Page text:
“Love is like a magic penny, hold it fast and you won’t have any.  Spend it and you’ll have so many, they’ll roll all over the floor.”

Who needs sleep?

Before I was a mother, I fell completely for the idyllic picture television commercials provide of parents rocking infants for pleasure. Once I had my own baby, however, I learned the true Hollywood story. New parents rock babies because they are sleep deprived and teetering on the boundaries of sanity.

Google the word “exhausted” and you will very likely find a photo of a tear-faced, screaming toddler and a parent ready to take a hostage.

One night, when my eldest daughter was two, I boarded a red-eye flight from Seattle to DC believing that – being night time – she would sleep peacefully. Unfortunately, the plane departed later than scheduled and, having passed her routine bedtime, she spent the first hour kicking and crying instead. When a man on the flight hollered at me “Shut that baby up,” I glared back at him and asked – in a tone that made Dirty Harry’s “Make my day” delivery sound like Doris Day – “She’s two, what’s your excuse?” 

Thank goodness airport security searched passengers for “all possible weapons” before boarding.

I would like to say that episode was sufficient for elevating the status of sleep on my personal list of priorities. The truth, however, is that it took the birth of my second daughter – and a short visit to a mental hospital – for me to truly get the message that sleep matters much.

Desiring to spare my daughters the pains of my own steep learning curve, I mandated “no electronics – only reading” – after 7:pm when they started grade school. Since the Harry Potter series had yet to be written, this actually served well for getting them to sleep on time. So while fellow parents debated means to get their children to rise and shine each morning, my girls simply woke on their own. 

The discrepancy between my personal education in sleep deprivation and knowledge levels of fellow parents revealed itself most glaringly during their high school years and climaxed with an event called Grad Night. Popular in schools throughout the US, parent organized Grad Night celebrations aim to provide an alternative option to private parties and reduce death and injuries caused by underage drinking and driving. Grad Nights are typically all-night events and students are mandated to remain on campus till morning.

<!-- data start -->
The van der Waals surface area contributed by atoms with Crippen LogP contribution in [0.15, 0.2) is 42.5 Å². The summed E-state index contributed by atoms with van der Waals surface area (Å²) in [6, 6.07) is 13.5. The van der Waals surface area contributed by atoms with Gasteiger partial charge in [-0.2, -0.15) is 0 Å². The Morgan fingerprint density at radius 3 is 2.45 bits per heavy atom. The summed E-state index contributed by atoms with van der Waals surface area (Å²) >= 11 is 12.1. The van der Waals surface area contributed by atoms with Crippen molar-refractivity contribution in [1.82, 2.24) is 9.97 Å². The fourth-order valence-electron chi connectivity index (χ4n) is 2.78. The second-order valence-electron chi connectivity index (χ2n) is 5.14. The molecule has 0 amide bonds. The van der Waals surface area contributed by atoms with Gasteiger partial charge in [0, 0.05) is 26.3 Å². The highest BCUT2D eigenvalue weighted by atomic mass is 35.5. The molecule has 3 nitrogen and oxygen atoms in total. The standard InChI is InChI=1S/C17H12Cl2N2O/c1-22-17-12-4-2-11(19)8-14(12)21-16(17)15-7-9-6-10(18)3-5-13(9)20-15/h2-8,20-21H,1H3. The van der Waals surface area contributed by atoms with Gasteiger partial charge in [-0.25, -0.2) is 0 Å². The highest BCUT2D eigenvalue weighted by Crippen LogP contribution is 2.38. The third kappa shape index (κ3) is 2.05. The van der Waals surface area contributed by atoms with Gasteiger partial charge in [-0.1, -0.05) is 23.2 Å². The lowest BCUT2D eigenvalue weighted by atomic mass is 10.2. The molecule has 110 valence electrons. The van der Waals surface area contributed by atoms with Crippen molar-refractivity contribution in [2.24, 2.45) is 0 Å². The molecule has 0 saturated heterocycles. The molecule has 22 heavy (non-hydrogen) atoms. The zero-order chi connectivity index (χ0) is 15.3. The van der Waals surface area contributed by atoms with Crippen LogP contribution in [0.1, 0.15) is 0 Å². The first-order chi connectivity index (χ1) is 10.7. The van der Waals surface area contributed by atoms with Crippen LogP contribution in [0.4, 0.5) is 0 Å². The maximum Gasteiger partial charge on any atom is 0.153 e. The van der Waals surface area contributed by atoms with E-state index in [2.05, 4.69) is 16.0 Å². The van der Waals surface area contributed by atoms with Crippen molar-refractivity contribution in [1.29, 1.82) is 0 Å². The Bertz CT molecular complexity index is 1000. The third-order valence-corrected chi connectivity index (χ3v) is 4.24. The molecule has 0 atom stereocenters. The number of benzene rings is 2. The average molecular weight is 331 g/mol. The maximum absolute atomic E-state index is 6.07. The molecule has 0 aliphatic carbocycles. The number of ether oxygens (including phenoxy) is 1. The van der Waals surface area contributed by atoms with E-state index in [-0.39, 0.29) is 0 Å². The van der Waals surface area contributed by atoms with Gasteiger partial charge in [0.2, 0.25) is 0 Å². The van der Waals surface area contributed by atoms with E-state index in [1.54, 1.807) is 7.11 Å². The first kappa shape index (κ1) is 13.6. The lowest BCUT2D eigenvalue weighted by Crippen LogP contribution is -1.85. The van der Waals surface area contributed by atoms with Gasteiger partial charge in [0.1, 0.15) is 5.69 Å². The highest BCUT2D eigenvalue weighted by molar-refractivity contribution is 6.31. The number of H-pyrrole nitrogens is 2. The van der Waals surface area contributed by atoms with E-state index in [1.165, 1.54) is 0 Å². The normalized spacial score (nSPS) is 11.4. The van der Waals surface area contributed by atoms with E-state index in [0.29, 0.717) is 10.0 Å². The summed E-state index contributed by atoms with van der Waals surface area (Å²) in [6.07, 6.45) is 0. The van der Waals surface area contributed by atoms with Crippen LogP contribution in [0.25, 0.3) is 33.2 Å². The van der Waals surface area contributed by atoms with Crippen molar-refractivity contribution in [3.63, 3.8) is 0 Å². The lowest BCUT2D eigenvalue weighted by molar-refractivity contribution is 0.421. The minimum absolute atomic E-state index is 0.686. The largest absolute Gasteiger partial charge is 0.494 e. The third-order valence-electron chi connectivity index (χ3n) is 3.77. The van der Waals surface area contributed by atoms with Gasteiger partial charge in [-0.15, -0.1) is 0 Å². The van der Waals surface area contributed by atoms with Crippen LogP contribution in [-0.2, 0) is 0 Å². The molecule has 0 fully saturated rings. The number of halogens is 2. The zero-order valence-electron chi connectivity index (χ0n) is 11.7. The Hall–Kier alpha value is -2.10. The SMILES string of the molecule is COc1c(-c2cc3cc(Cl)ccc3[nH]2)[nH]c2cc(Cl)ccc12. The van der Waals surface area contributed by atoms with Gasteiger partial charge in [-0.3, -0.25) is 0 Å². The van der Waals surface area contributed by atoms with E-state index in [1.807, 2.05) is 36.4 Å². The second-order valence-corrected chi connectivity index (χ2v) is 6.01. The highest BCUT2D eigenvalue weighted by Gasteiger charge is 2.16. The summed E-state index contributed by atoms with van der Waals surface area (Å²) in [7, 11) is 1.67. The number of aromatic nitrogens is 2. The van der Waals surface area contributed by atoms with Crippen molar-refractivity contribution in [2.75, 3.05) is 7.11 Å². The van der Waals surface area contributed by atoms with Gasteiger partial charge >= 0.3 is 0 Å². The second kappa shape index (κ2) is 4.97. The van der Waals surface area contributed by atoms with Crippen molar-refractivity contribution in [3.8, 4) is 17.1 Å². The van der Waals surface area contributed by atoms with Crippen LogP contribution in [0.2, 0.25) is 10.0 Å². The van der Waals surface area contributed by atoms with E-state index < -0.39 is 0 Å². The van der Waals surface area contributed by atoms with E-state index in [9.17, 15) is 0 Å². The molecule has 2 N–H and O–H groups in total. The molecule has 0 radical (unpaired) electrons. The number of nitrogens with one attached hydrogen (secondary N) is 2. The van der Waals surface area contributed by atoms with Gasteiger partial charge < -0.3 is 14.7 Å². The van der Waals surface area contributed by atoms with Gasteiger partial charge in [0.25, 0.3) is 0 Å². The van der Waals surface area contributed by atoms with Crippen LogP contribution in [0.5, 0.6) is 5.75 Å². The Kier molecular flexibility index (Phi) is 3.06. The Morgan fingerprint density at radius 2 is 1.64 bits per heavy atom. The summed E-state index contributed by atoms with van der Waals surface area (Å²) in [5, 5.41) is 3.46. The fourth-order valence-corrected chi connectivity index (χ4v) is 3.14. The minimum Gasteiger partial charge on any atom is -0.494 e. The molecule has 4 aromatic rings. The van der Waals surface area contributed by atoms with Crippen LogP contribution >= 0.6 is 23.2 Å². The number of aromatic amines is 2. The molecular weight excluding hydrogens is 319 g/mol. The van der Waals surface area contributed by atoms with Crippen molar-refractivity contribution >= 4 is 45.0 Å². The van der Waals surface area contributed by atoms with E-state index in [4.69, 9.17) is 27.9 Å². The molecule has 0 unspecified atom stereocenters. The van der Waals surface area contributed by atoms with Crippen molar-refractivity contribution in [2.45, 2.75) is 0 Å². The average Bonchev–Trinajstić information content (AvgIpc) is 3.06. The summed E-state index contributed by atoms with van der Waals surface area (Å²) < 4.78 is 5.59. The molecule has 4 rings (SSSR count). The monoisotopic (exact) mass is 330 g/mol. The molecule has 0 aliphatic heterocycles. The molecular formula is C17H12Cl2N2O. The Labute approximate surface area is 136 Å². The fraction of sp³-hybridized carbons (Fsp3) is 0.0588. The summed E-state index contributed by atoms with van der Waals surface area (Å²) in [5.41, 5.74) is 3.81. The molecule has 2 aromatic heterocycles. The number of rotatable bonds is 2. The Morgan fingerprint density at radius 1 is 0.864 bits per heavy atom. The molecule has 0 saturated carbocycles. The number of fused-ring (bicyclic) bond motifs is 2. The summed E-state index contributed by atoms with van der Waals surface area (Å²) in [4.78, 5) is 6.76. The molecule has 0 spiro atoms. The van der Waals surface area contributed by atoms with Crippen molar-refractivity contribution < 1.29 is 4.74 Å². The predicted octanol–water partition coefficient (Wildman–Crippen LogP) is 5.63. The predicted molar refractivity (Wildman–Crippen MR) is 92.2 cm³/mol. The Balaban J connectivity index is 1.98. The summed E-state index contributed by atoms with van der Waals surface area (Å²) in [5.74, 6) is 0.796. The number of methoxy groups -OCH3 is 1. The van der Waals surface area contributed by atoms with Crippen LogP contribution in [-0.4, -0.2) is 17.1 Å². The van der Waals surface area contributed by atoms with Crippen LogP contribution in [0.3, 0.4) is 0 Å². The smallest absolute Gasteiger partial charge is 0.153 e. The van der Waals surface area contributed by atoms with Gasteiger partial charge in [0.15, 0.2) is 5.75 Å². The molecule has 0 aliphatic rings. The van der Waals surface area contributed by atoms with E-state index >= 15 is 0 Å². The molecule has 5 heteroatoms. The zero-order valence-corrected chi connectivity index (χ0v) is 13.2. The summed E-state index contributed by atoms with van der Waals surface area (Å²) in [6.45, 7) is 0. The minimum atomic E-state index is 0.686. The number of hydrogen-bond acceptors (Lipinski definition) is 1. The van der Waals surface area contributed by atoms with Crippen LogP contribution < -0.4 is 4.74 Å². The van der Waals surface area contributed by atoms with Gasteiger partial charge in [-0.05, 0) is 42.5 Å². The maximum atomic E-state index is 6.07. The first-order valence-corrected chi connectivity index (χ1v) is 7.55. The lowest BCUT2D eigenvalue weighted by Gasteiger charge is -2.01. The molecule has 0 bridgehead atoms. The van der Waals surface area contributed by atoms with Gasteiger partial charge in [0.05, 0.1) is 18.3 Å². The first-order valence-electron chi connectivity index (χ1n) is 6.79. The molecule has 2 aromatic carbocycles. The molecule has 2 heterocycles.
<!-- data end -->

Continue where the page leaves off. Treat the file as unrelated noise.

At my daughters’ school, I learned, students not only drove themselves to the event, they also drove themselves home.

Despite years of popularity and concern for teen safety, no one had ever made anyone aware that not sleeping for 24 hours impairs the functionality of the brain almost as much as two shots of alcohol. Fortunately God, in all her wisdom, spared my daughter the embarrassment of “mom” enlightening everyone by screaming from the school rooftop and graced me simply with the invitation to serve as Grad Night Chair. The year was 2005 and students have been required to be dropped off, and picked-up, from Grad-Night every year since.

Editors Note: Huge hugs to all the Sleep Coaches and Consultants educating individuals and families on the importance of sleep from the rooftops of Parenting 2.0. Special thanks to Michelle Winters who attended our P20 Talks 2013 Washington DC event and graciously lent her company logo to this month’s post.

 

 

The Emperor’s Clothes Circa 2000

Emperors ClothesIf you were fortunate to learn to read as a child, The Emperor’s New Clothes is likely one story you remember. Hans Christian Andersen’s 1800’s adaptation tells of a vain King who falls prey to swindlers that create a robe they describe as “invisible to stupid and incompetent people.” Pride and fear prevent the King and other adults from acknowledging that the fabric – in fact – does not exist. Only when His Royal Highness marches in a public procession, does a small child declare “He isn’t wearing anything.”

Suffice to say, a fairy tale about an Emperor strutting around naked has a way of sticking in a kid’s memory. The elements of a fearful populace and an arrogant ruler are also tragically accurately descriptive of governing bodies not simply past but also present.

What shocks me most today, as swaddled, dead babies blanket hospital floors in Syria, terrorists shoot shoppers at a Nairobi mall, and the United States ticks off Cinderella hours to a governmental shut down, is the blind eye human beings around the planet continue to turn to reality. 

You cannot solve a problem with the same thinking that created it.

Albert Einstein   

Conflict resolution is the one skill every person needs throughout their lives – more times than they will dress themselves.

So how do we prepare children and teens to excel in this critical arena?

Role modeling.  

Despite ample evidence confirming that this educational method – consistently cited as the high bar of performance in parenting – perpetuates systemic problems rather than alleviates them, we turn a blind eye to the facts, parade in the robes of vanity, and sell the – so porous as to be wholly vacuous – “fabric of society” to  generation upon generation.

The good news, as the voice of the child in The Emperor’s Clothes so beautifully illuminates, is we do not need to be either the most powerful or the most numerous to effect change. We simply need to be courageous and state the truth publicly and plainly. Doing so is the commitment of Parenting 2.0.

Editor’s Note: This blog is dedicated to the more than 100 Global Presence Ambassadors promoting a new paradigm for Life Skills Education by hosting regional gatherings around the planet for P20 Talks 2013.